Here’s the head from today’s Sun:
Here’s the actual wording:
“Surrey is well placed to secure B.C.’s first funding commitment under the Liberal plan.”
And in that subtle wording – “well placed” – is more evidence of the damage being done by the referendum.
The Conservatives also want to pledge billions to Surrey for light rail. The Province too – only key people in Victoria would prefer, it is said, a SkyTrain extension down the Fraser Highway. But none of them can actually commit the money until Surrey can come to the table with one-third of local funding.
But guess what? Surrey can’t.
Oh, it’s trying. I hear rumours of casinos, value capture, whatever might be needed to fulfil a unilateral election promise. So far, it appears that the numbers don’t add up.
Normally, the one-third would be a commitment of regional dollars from TransLink. But not now, at least not by cutting a huge hole in its budget which accommodates only the current level of service and, because of the referendum, has no source of money to spend on capital expansion at that scale, without penalizing everyone else in the region.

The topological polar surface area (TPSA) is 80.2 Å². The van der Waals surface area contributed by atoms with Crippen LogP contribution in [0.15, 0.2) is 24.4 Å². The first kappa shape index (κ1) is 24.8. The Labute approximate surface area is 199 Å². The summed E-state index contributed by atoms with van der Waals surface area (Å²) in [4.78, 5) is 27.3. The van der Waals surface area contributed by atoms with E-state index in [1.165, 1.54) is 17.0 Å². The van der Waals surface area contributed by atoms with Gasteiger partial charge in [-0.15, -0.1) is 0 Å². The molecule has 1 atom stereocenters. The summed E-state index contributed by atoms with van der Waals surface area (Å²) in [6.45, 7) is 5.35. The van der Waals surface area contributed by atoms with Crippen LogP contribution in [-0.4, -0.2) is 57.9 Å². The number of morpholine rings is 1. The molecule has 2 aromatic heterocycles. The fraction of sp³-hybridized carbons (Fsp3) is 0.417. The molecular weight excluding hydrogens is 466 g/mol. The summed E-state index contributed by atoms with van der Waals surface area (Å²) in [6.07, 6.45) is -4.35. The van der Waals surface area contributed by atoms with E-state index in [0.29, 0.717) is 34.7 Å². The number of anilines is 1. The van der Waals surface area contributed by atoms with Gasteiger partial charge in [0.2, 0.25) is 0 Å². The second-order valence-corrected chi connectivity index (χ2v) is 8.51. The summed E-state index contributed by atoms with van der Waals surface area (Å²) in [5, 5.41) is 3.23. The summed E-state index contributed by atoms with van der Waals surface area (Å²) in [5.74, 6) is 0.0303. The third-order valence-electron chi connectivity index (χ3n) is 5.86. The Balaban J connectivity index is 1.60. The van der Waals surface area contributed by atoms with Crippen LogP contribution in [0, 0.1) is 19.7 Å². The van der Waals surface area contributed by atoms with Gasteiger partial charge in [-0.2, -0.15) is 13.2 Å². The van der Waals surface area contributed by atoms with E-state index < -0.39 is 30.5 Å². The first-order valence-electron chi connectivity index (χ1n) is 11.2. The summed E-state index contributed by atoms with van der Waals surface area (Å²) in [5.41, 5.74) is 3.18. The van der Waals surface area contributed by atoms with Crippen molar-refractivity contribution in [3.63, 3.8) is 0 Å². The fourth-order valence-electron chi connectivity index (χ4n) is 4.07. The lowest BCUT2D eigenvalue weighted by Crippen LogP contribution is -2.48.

Of course, if Surrey wanted another big bridge or widened highway, no problem. The Province would possibly cover all the capital. But transit? If the Province covered both its and the municipality’s capital costs, it would be using dollars from taxpayers throughout B.C. And the Premier would have to explain to the citizens of West Kelowna why they should help pay for Metro transit after Metro citizens voted not to.
Let’s see what Peter Fassbender comes up with. No matter who gets elected to Ottawa, there are big bucks looking for a place and a way to land. With, so far, no obvious way to do so.